Modern scholarship has identified a motif called a "throne vision" or "throne theophany" — the word "theophany" simply means a "manifestation of God" — that repeatedly occurs in ancient stories of prophetic calls.

Such visions, which are recorded in Isaiah 6, the apocryphal "Ascension of Isaiah," 4 Ezra, Ezekiel 1, Revelation 4, the Ethiopic and Slavonic books of Enoch, and many other texts, take their name from their description of God sitting upon his throne (sometimes, technically, in a "throne chariot").

As one careful student of the topic summarized it, the motif features "a righteous individual who, concerned for the wickedness of his people, prays and weeps on their behalf until physically overcome by the spirit of revelation" and who is thereupon "carried away in a vision." There, he sees "God on his throne attended by the heavenly council." He also "receives a heavenly book which explains the secrets of the universe and the impending disaster of his people. The vision is completed with a call or commission extended from the heavenly council to warn his people about their inevitable destruction; however, he is also forewarned that his people will reject him."

Many years ago, I presented a paper to an academic conference in Boston in which I argued that the earliest version of Muhammad's prophetic call represented another such story, and, in support of my claim, I circulated a comparative chart of several ancient throne theophany accounts. Without comment, I included 1 Nephi 1 in my list — because it provides an unusually good example of the phenomenon:

Lehi "was carried away in a vision, even that he thought he saw God sitting upon his throne surrounded with numberless concourses of angels in the attitude of singing and praising their God" (1 Nephi 1:8).

In these accounts, a "historical prologue" typically provides the background for the theophany, and place, time and surrounding events play a significant role.

"Despite the overwhelming glory of the sacred locale," one scholar writes about Isaiah 6, "the historical moment is just as important to the prophet's proclamation. The year was a year of transition, crisis and import; it was the year of the king's death."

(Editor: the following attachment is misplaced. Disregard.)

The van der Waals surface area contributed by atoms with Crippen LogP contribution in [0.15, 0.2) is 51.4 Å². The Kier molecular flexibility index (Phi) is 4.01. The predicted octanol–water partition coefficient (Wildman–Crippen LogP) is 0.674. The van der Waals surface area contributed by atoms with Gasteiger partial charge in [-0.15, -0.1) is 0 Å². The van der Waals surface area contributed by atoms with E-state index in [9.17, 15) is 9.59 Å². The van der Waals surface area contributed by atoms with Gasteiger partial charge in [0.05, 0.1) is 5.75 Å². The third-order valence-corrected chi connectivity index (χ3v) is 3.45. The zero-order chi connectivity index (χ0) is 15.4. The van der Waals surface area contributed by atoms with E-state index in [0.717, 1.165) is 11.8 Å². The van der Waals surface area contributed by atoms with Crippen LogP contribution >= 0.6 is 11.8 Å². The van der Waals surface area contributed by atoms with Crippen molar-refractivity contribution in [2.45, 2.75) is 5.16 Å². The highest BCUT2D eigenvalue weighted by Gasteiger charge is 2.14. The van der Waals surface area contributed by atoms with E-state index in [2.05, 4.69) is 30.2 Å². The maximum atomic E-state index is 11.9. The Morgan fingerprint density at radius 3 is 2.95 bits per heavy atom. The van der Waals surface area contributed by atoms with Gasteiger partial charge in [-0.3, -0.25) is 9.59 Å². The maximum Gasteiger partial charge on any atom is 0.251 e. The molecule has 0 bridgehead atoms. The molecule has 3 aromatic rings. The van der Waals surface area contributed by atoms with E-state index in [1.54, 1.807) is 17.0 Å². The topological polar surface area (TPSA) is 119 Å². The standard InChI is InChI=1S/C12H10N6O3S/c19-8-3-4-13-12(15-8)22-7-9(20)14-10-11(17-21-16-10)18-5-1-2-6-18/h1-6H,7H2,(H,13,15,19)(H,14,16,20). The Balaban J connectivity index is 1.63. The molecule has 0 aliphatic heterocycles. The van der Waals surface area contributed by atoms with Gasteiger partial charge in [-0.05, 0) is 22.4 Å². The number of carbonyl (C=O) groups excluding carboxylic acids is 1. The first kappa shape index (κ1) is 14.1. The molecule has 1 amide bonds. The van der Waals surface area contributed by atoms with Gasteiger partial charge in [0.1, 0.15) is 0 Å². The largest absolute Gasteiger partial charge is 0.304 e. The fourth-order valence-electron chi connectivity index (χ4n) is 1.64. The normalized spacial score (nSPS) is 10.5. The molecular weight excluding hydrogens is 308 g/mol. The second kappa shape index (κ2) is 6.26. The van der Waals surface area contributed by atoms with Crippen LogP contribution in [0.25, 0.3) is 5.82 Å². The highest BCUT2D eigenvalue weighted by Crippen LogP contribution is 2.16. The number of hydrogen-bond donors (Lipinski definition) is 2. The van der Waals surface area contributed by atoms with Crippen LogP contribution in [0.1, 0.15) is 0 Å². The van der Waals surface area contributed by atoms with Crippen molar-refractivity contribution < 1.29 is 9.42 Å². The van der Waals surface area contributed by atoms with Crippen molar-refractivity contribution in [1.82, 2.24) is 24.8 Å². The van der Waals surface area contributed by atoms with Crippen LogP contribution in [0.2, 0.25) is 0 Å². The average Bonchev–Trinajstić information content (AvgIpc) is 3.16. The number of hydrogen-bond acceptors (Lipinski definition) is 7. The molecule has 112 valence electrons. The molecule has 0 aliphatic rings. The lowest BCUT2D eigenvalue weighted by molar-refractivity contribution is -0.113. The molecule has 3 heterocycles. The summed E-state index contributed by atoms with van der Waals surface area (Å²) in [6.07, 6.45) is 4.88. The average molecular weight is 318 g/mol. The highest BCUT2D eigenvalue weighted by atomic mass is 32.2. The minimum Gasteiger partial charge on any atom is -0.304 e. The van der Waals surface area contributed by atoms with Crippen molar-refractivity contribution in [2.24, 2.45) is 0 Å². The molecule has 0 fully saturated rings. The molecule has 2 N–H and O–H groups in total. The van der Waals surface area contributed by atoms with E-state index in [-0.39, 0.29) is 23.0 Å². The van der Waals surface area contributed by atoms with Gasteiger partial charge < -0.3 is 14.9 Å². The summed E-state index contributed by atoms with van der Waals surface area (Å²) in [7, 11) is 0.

Nephi describes the religious turmoil in Jerusalem that preceded Lehi's throne theophany: "For it came to pass in the commencement of the first year of the reign of Zedekiah, king of Judah, … and in that same year there came many prophets, prophesying unto the people that they must repent, or the great city Jerusalem must be destroyed" (1 Nephi 1:4).

In the "throne theophany" described in Isaiah 6, a divine commission to "go and say to this people, hear …" completes Isaiah's vision. Nephi's account relates that "After the Lord had shown so many marvelous things unto my father, Lehi, yea, concerning the destruction, behold he went forth among the people, and began to prophesy and to declare unto them concerning the things which he had both seen and heard … and also the things which he read in the book" (1 Nephi 1:18-19).

The recipient of the vision is typically described as overcome with awe (or perplexity) at what he has witnessed. Isaiah was overpowered by the glory of his heavenly vision, exclaiming, "Woe is me! For I am undone" (Isaiah 6:5). Ezekiel fell upon his face after his experience with God (see Ezekiel 1:28). Enoch, who beheld lightning and saw flaming cherubim who spoke with fiery tongues, reported, "I quaked and trembled, I fell upon my face." So also in the "Apocalypse of Abraham": Following an encounter with the glorious angel Jaoel, Abraham said, "There was no breath of man, and my spirit was affrighted, and my soul fled me, and I became like a stone, and I fell upon the earth, for I had no more strength to stand." Muhammad was so overwhelmed that he had to be covered with a cloak. Likewise, Lehi "did quake and tremble exceedingly. … And he cast himself upon his bed, being overcome with the spirit and the things which he had seen" (1 Nephi 1:6-7).

In this small but significant regard, as in others, the Book of Mormon fits its claimed place and time of origin.

(For more details and further references on this subject, see Daniel C. Peterson and Stephen D. Ricks, "The Throne Theophany/Prophetic Call of Muhammad.")

Daniel C. Peterson is a professor of Islamic studies and Arabic at BYU, where he also serves as editor in chief of the Middle Eastern Texts Initiative and as director of advancement for the Neal A. Maxwell Institute for Religious Scholarship. He is the founder of